The Code makes a health agency accountable to the individual in a way which is far more accessible. Measures such as the appointment of privacy officers within the health agencies and the complaints procedure make it easier for individuals to pursue a breach under the Privacy Act without having to rely on the court system. Finance is no longer a barrier to pursuing these breaches.

The Health Code modifies a number of Privacy Act provisions to take into account specific aspects of the health sector. Health information is information or classes of information about an identifiable individual relating to his or her particular health status. If the individual cannot be identified then the Code does not apply.

Not all information held by a health agency will be health information. A person employed by the health agency will be required to give their employer particular personal information. The information privacy principles will apply to this information and not the Health Code.

There is a difference between the definitions of an individual in the Privacy Act and the Health Code. Under the Privacy Act, the definition of an individual excludes a deceased person, whereas s 46(6) of the Act provides that for the purposes of issuing the Health Code principle 11 of the Act shall be read as if the term 'individual' includes a deceased person. Rule 11(5) reiterates this interpretation. This unique feature of the protection of health information about deceased persons stems from the WMA International Code of Medical Ethics declaration on being admitted to the medical profession.

I will respect the secrets which are confided in me, even after the patient has died ... A physician shall preserve absolute confidentiality on all he knows about his patient even after the patient has died.

The Code lists the categories of organisations and health professionals who are defined as health agencies and are therefore bound by the Code. The definition includes all health and disability service providers.

The Privacy Act applies to any employee or person in the service of, or training in, a health agency. Any action or disclosure in the course of that employee's or person's duties are deemed to be those of the health agency.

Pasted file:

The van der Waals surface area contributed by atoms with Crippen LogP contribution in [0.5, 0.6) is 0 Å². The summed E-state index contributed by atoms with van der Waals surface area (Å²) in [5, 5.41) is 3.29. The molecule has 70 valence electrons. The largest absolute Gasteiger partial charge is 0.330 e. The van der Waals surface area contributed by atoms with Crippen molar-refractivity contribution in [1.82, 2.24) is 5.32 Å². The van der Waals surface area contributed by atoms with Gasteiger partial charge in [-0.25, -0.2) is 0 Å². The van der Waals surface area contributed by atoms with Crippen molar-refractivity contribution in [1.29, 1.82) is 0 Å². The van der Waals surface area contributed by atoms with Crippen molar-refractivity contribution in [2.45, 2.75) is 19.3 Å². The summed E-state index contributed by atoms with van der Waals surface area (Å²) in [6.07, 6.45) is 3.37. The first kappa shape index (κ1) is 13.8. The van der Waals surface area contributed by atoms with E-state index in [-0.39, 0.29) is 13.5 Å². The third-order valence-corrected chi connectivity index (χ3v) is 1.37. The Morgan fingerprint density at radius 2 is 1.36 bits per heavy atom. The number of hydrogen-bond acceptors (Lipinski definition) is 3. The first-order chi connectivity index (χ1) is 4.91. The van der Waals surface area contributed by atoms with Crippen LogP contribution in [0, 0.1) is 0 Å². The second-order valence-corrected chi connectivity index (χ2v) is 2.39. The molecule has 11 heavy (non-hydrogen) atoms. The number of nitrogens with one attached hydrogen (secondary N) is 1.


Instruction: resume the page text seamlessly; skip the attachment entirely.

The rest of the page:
The purpose of the Code is to ensure that individual privacy is promoted and protected by a health agency. Each health agency is responsible for ensuring that at least one individual within the agency (or, if the health agency is an individual, that person) encourages compliance, deals with requests and works with the Privacy Commissioner on any investigations. That individual is called the privacy officer.

The Code goes further than the Act in that it requires the health agency to designate a person to deal with complaints (Health Code, cl 8) as an intermediary step in its complaints procedure prior to involving the Privacy Commissioner. The purpose is to encourage the health agencies to be proactive in developing complaints procedures which can resolve problems without having to take the matter further. If the health agency is an individual, a complainant may not want to deal directly with that person if it is the same person responsible for allegedly breaching the Code. In such a situation the individual can complain directly to the Privacy Commissioner.

Some of the ways in which the Health Code rules have modified the information privacy principles in the Privacy Act are:

(a) some limited and specific exceptions have been included where it was anticipated that there would be difficulties with compliance;
(b) certain exceptions which appeared in the principles but have no relevance to the health sector have been omitted;
(c) reference has been made to 'representatives' of people unable to act on their own behalf;
(d) the Code's language has been adapted to refer to the health sector; and
(e) all rules are effective immediately.

Rule 1: purpose of collection

Rule 1 repeats the prohibition in principle 1 that health information must not be collected by any health agency unless for a lawful purpose connected with a function or activity of the health agency and the collection is necessary for that purpose.

The commentary to the Health Code asks the health agency to consider whether the purpose of collection is within the agency's legal power, such as within the terms of any hospital licence or other health registration. It also points out that the main purpose, connected with a function or activity of the agency, is for patient care and treatment. Other closely-related purposes include administration, training and education and monitoring the quality of patient care, treatment and health status.

It is now necessary for the health agency to ensure that the questions asked are only relevant to the particular purpose, so that standard admission forms may need to be reviewed. In the past it has been a common occurrence to be asked for information about religious persuasion or marital status. However, unless this is required to carry out the function or activity of the health agency, then this information may not be necessary and therefore the question is inappropriate in terms of the Code.